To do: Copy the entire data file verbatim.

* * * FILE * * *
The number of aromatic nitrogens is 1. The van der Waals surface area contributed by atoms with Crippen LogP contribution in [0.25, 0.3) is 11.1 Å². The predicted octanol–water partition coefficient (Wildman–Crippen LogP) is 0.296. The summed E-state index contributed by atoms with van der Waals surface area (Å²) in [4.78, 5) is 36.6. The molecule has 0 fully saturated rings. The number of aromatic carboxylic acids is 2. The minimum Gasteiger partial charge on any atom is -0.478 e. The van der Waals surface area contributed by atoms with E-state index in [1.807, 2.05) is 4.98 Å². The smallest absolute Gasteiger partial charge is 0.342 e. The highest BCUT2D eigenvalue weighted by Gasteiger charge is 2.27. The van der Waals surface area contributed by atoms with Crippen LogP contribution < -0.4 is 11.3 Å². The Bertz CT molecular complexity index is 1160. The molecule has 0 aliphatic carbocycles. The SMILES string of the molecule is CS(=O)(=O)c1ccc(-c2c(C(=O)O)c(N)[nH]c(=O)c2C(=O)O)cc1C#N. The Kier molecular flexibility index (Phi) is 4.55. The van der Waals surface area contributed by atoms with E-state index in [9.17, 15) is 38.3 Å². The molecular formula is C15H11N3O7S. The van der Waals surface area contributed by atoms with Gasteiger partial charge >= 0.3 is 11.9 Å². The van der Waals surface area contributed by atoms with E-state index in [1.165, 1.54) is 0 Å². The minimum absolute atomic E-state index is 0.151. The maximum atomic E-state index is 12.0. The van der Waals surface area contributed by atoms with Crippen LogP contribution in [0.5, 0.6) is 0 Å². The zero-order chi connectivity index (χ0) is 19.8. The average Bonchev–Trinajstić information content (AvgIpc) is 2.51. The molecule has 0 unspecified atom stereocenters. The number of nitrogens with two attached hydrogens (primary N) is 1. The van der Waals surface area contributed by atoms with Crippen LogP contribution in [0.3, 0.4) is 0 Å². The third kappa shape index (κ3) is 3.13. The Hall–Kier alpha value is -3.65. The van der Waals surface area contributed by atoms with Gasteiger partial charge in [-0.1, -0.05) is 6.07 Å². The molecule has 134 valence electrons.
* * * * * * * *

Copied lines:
The number of aromatic nitrogens is 1. The van der Waals surface area contributed by atoms with Crippen LogP contribution in [0.25, 0.3) is 11.1 Å². The predicted octanol–water partition coefficient (Wildman–Crippen LogP) is 0.296. The summed E-state index contributed by atoms with van der Waals surface area (Å²) in [4.78, 5) is 36.6. The molecule has 0 fully saturated rings. The number of aromatic carboxylic acids is 2. The minimum Gasteiger partial charge on any atom is -0.478 e. The van der Waals surface area contributed by atoms with E-state index in [1.807, 2.05) is 4.98 Å². The smallest absolute Gasteiger partial charge is 0.342 e. The highest BCUT2D eigenvalue weighted by Gasteiger charge is 2.27. The van der Waals surface area contributed by atoms with Crippen LogP contribution < -0.4 is 11.3 Å². The Bertz CT molecular complexity index is 1160. The molecule has 0 aliphatic carbocycles. The SMILES string of the molecule is CS(=O)(=O)c1ccc(-c2c(C(=O)O)c(N)[nH]c(=O)c2C(=O)O)cc1C#N. The Kier molecular flexibility index (Phi) is 4.55. The van der Waals surface area contributed by atoms with E-state index in [9.17, 15) is 38.3 Å². The molecular formula is C15H11N3O7S. The van der Waals surface area contributed by atoms with Gasteiger partial charge >= 0.3 is 11.9 Å². The van der Waals surface area contributed by atoms with E-state index in [1.165, 1.54) is 0 Å². The minimum absolute atomic E-state index is 0.151. The maximum atomic E-state index is 12.0. The van der Waals surface area contributed by atoms with Crippen LogP contribution in [0.5, 0.6) is 0 Å². The zero-order chi connectivity index (χ0) is 19.8. The average Bonchev–Trinajstić information content (AvgIpc) is 2.51. The molecule has 0 unspecified atom stereocenters. The number of nitrogens with two attached hydrogens (primary N) is 1. The van der Waals surface area contributed by atoms with Crippen LogP contribution in [0.3, 0.4) is 0 Å². The third kappa shape index (κ3) is 3.13. The Hall–Kier alpha value is -3.65. The van der Waals surface area contributed by atoms with Gasteiger partial charge in [-0.1, -0.05) is 6.07 Å². The molecule has 134 valence electrons.